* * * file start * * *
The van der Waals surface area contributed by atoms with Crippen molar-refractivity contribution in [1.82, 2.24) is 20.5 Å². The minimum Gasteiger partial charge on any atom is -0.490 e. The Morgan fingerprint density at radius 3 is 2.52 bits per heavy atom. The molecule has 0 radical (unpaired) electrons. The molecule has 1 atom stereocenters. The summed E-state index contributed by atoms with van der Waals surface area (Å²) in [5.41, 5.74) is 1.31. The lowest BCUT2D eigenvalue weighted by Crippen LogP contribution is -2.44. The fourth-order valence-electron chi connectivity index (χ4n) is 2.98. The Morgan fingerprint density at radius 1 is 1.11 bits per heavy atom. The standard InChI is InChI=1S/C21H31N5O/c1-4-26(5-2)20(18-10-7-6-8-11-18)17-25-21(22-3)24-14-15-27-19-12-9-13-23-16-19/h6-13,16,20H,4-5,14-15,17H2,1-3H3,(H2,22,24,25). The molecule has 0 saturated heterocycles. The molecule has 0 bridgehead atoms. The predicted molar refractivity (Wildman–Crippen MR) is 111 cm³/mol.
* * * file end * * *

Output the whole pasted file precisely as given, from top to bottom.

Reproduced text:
The van der Waals surface area contributed by atoms with Crippen molar-refractivity contribution in [1.82, 2.24) is 20.5 Å². The minimum Gasteiger partial charge on any atom is -0.490 e. The Morgan fingerprint density at radius 3 is 2.52 bits per heavy atom. The molecule has 0 radical (unpaired) electrons. The molecule has 1 atom stereocenters. The summed E-state index contributed by atoms with van der Waals surface area (Å²) in [5.41, 5.74) is 1.31. The lowest BCUT2D eigenvalue weighted by Crippen LogP contribution is -2.44. The fourth-order valence-electron chi connectivity index (χ4n) is 2.98. The Morgan fingerprint density at radius 1 is 1.11 bits per heavy atom. The standard InChI is InChI=1S/C21H31N5O/c1-4-26(5-2)20(18-10-7-6-8-11-18)17-25-21(22-3)24-14-15-27-19-12-9-13-23-16-19/h6-13,16,20H,4-5,14-15,17H2,1-3H3,(H2,22,24,25). The molecule has 0 saturated heterocycles. The molecule has 0 bridgehead atoms. The predicted molar refractivity (Wildman–Crippen MR) is 111 cm³/mol.